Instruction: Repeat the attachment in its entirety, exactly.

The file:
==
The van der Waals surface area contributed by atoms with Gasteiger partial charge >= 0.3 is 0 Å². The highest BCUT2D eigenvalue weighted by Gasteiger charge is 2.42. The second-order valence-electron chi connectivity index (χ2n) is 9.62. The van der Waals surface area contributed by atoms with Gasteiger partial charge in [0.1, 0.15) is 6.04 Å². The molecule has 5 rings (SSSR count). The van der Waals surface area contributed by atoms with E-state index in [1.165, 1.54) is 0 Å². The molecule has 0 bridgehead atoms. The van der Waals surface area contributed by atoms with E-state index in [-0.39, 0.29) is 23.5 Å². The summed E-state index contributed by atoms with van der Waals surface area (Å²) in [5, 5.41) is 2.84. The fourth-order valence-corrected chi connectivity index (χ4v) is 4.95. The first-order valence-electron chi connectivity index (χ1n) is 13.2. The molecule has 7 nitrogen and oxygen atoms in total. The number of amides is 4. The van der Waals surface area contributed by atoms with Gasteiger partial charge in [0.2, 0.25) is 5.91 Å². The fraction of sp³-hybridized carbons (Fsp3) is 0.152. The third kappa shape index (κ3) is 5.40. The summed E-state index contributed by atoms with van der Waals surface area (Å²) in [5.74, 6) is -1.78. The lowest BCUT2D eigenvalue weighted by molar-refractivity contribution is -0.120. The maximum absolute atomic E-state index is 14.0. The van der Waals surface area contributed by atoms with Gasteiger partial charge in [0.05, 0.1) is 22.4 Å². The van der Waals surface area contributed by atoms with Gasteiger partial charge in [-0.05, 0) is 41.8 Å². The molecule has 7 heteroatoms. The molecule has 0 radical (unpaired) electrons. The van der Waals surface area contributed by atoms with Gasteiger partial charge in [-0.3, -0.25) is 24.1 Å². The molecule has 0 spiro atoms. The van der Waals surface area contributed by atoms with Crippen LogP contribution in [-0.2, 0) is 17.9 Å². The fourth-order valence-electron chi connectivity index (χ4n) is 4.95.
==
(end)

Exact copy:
The van der Waals surface area contributed by atoms with Gasteiger partial charge >= 0.3 is 0 Å². The highest BCUT2D eigenvalue weighted by Gasteiger charge is 2.42. The second-order valence-electron chi connectivity index (χ2n) is 9.62. The van der Waals surface area contributed by atoms with Gasteiger partial charge in [0.1, 0.15) is 6.04 Å². The molecule has 5 rings (SSSR count). The van der Waals surface area contributed by atoms with E-state index in [1.165, 1.54) is 0 Å². The molecule has 0 bridgehead atoms. The van der Waals surface area contributed by atoms with E-state index in [-0.39, 0.29) is 23.5 Å². The summed E-state index contributed by atoms with van der Waals surface area (Å²) in [5, 5.41) is 2.84. The fourth-order valence-corrected chi connectivity index (χ4v) is 4.95. The first-order valence-electron chi connectivity index (χ1n) is 13.2. The molecule has 7 nitrogen and oxygen atoms in total. The number of amides is 4. The van der Waals surface area contributed by atoms with Gasteiger partial charge in [0.2, 0.25) is 5.91 Å². The fraction of sp³-hybridized carbons (Fsp3) is 0.152. The third kappa shape index (κ3) is 5.40. The summed E-state index contributed by atoms with van der Waals surface area (Å²) in [5.74, 6) is -1.78. The lowest BCUT2D eigenvalue weighted by molar-refractivity contribution is -0.120. The maximum absolute atomic E-state index is 14.0. The van der Waals surface area contributed by atoms with Gasteiger partial charge in [0.05, 0.1) is 22.4 Å². The van der Waals surface area contributed by atoms with Gasteiger partial charge in [-0.05, 0) is 41.8 Å². The molecule has 7 heteroatoms. The molecule has 0 radical (unpaired) electrons. The van der Waals surface area contributed by atoms with Gasteiger partial charge in [-0.3, -0.25) is 24.1 Å². The molecule has 0 spiro atoms. The van der Waals surface area contributed by atoms with Crippen LogP contribution in [-0.2, 0) is 17.9 Å². The fourth-order valence-electron chi connectivity index (χ4n) is 4.95.